The nation’s leading first aid charity has issued advice to homeowners, as figures have revealed that around 200,000 people are admitted to hospital every year because of DIY accidents, a spokesman said.
Injuries often tend to vary in scope; with 4,000 people admitted to hospital following accidents involving furniture, while a fall on or off a ladder led to almost 7,000 hospital admissions, the spokesman added.
Isobel Kearl, training officer at St John Ambulance, said: “It’s important that everyone learns basic first aid, especially as so many accidents happen at home.
“First aid is such a simple skill but it has an incredible impact. Armed with this knowledge, we can all be the difference between a life lost and a life saved.”
According to research by the charity, tools and machinery have shown to result in the highest number of DIY injuries, accounting for nearly 40 per cent of all DIY-related hospital admissions.
In some cases, knowing first aid and how to treat injuries that could occur from these accidents, including head injuries, fractures and severe bleeding, could potentially save a life, the charity said.
Here is their advice:
All head injuries are potentially serious; they can lead to damage of the brain and cause someone to become unresponsive. The severity of a head injury would depend on how someone injured their head, and how hard the impact of the injury is.
What to look for:
1. Brief loss of responsiveness
2. Wounded scalp
3. Dizziness or nausea
4. Loss of memory of events before or during the injury
For a severe head injury, you should also look for:
1. Reduced level of response
2. Loss of responsiveness
3. Leakage of blood or watery fluid from the ear or nose
4. Unequal pupil size
What to do:
1. Advise the casualty to sit down and give them a cold compress to hold against the injury. You can use a cold compress, bag of ice or frozen peas wrapped in a towel.
2. Treat any scalp wounds by applying direct pressure to the wound.
3. Check if the casualty’s response levels using the AVPU scale (below).
4. If they’re unresponsive, or not quite right, don’t hesitate - call 999 immediately. Use the AVPU test below to help you decide their level of responsiveness
A- Alert Is the casualty alert? Are their eyes open and are they responding to questions?
V- Voice Do they respond to your voice? Can they answer simple questions and instructions?
P- Pain If they are not alert or responding to your voice, are they responding to pain? Do they move or open their eyes if you pinch their earlobe?
U- Unresponsive Are they unresponsive to any stimulus? Call 999 or 112 for an ambulance and explain their response to the AVPU test. Wait with them until an ambulance arrives, open their airway, and monitor their breathing, pulse, and look for any changes in their level of response. If their breathing becomes noisy or they begin to snore, turn them on their side into the recovery position.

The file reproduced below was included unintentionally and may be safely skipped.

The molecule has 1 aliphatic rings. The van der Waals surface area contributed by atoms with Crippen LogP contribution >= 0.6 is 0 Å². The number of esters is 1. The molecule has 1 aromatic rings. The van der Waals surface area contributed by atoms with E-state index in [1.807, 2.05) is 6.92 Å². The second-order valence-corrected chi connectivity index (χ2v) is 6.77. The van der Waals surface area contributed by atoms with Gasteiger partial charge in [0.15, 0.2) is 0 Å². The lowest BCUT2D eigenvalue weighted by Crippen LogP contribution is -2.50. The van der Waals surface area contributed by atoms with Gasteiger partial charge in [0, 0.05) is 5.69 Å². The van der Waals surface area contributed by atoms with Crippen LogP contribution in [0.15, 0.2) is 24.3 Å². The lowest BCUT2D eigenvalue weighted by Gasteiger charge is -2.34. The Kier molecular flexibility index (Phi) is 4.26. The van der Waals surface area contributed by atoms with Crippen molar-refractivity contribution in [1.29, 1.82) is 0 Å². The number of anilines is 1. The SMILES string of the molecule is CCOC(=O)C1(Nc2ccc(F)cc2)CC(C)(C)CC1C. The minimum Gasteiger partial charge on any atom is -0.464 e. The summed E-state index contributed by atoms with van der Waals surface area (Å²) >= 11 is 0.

A break or crack in a bone is called a fracture. In most cases a broken bone cannot be seen; this is called a closed fracture, but sometimes bits of a broken bone can puncture the skin. This is called an open fracture.
What to look for:
The seven things you may see if someone has a fractured bone are:
1. Swelling and bruising
2. Difficulty moving
3. Movement in an unnatural direction
4. A limb that looks shorter, twisted or bent
5. A grating noise or feeling if the limb is moved
6. Loss of strength
7. Signs of shock
What to do:
1. Support the injured body part and immobilise it with a sling or by tying it to an uninjured part of the body.
2. If it is an open fracture, cover the wound with a sterile dressing and secure it with a bandage. Apply pressure around the wound to control any bleeding.
3. Call 999. Don’t move the casualty unless they’re in any immediate danger.
5. Check for signs of shock, which is often caused by losing blood. Do NOT elevate an injured leg.
6. If they become unresponsive, and their breathing becomes noisy or they begin to snore, turn them on their side into the recovery position.
When bleeding is severe, it can be dramatic and distressing. If someone’s bleeding isn’t controlled quickly, they may lose a lot of blood, become unresponsive and/or develop shock; this is not emotional shock, but a life-threatening condition which is often caused by loss of blood.
How to treat severe bleeding:
1. Protect yourself by wearing gloves and remove any clothing around the wound.
2. If there’s nothing in it, apply pressure directly to the wound with a clean non-fluffy cloth or sterile dressing. Apply a firm bandage over the dressing, but don’t cut off their circulation.
3. If there’s something in the wound leave it where it is and apply pressure around it, pushing the edges together to stop the bleeding.
4. Call 999/112 for emergency help.
6. Lie them down and raise their legs to treat shock.
7. Keep checking their breathing and whether they can respond to you.
Be prepared to treat someone who is unresponsive.
9. If they become unresponsive, and their breathing becomes noisy or they begin to snore turn them on their side into the recovery position.
For more information on St John Ambulance, including how to make a donation, volunteering opportunities, and details of training for the public, schools and businesses, visit www.sja.org.uk or call 08700 10 49 50.
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